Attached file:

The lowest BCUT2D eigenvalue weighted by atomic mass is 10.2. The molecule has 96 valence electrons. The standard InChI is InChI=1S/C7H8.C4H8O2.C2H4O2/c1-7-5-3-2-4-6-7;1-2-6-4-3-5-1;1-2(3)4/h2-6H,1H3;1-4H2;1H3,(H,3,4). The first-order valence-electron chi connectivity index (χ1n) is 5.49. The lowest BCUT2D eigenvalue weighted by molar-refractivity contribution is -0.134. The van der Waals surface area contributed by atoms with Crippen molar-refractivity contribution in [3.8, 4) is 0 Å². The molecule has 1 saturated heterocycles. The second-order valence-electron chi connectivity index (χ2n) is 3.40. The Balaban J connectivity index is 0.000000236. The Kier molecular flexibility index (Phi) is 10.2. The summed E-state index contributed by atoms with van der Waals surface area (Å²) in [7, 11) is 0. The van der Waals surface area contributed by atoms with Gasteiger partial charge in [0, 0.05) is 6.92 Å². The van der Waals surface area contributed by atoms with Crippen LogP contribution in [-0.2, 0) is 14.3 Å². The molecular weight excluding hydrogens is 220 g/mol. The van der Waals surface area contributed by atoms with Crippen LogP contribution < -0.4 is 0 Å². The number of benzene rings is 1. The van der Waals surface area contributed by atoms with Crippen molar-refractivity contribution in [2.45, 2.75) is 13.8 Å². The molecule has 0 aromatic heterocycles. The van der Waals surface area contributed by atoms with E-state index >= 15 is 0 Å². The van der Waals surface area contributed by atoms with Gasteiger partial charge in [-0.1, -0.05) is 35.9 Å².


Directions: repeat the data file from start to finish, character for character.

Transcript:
The lowest BCUT2D eigenvalue weighted by atomic mass is 10.2. The molecule has 96 valence electrons. The standard InChI is InChI=1S/C7H8.C4H8O2.C2H4O2/c1-7-5-3-2-4-6-7;1-2-6-4-3-5-1;1-2(3)4/h2-6H,1H3;1-4H2;1H3,(H,3,4). The first-order valence-electron chi connectivity index (χ1n) is 5.49. The lowest BCUT2D eigenvalue weighted by molar-refractivity contribution is -0.134. The van der Waals surface area contributed by atoms with Crippen molar-refractivity contribution in [3.8, 4) is 0 Å². The molecule has 1 saturated heterocycles. The second-order valence-electron chi connectivity index (χ2n) is 3.40. The Balaban J connectivity index is 0.000000236. The Kier molecular flexibility index (Phi) is 10.2. The summed E-state index contributed by atoms with van der Waals surface area (Å²) in [7, 11) is 0. The van der Waals surface area contributed by atoms with Gasteiger partial charge in [0, 0.05) is 6.92 Å². The van der Waals surface area contributed by atoms with Crippen LogP contribution in [-0.2, 0) is 14.3 Å². The molecular weight excluding hydrogens is 220 g/mol. The van der Waals surface area contributed by atoms with Crippen LogP contribution < -0.4 is 0 Å². The number of benzene rings is 1. The van der Waals surface area contributed by atoms with Crippen molar-refractivity contribution in [2.45, 2.75) is 13.8 Å². The molecule has 0 aromatic heterocycles. The van der Waals surface area contributed by atoms with E-state index >= 15 is 0 Å². The van der Waals surface area contributed by atoms with Gasteiger partial charge in [-0.1, -0.05) is 35.9 Å².